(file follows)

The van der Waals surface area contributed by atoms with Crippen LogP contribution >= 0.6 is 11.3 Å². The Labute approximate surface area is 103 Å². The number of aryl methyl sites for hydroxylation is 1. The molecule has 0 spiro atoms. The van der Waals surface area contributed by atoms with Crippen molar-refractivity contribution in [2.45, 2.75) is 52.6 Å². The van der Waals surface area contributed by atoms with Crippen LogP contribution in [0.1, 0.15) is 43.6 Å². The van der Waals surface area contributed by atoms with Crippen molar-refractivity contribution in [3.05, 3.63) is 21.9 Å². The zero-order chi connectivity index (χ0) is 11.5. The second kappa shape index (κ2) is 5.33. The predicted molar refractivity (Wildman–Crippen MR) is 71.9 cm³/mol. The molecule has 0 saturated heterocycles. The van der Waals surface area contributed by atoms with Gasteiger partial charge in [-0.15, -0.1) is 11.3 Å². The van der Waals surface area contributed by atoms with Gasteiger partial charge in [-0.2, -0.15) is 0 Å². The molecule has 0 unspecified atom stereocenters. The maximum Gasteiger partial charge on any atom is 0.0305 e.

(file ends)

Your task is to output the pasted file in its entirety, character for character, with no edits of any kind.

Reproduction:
The van der Waals surface area contributed by atoms with Crippen LogP contribution >= 0.6 is 11.3 Å². The Labute approximate surface area is 103 Å². The number of aryl methyl sites for hydroxylation is 1. The molecule has 0 spiro atoms. The van der Waals surface area contributed by atoms with Crippen molar-refractivity contribution in [2.45, 2.75) is 52.6 Å². The van der Waals surface area contributed by atoms with Crippen LogP contribution in [0.1, 0.15) is 43.6 Å². The van der Waals surface area contributed by atoms with Crippen molar-refractivity contribution in [3.05, 3.63) is 21.9 Å². The zero-order chi connectivity index (χ0) is 11.5. The second kappa shape index (κ2) is 5.33. The predicted molar refractivity (Wildman–Crippen MR) is 71.9 cm³/mol. The molecule has 0 saturated heterocycles. The van der Waals surface area contributed by atoms with Gasteiger partial charge in [-0.15, -0.1) is 11.3 Å². The van der Waals surface area contributed by atoms with Gasteiger partial charge in [-0.2, -0.15) is 0 Å². The molecule has 0 unspecified atom stereocenters. The maximum Gasteiger partial charge on any atom is 0.0305 e.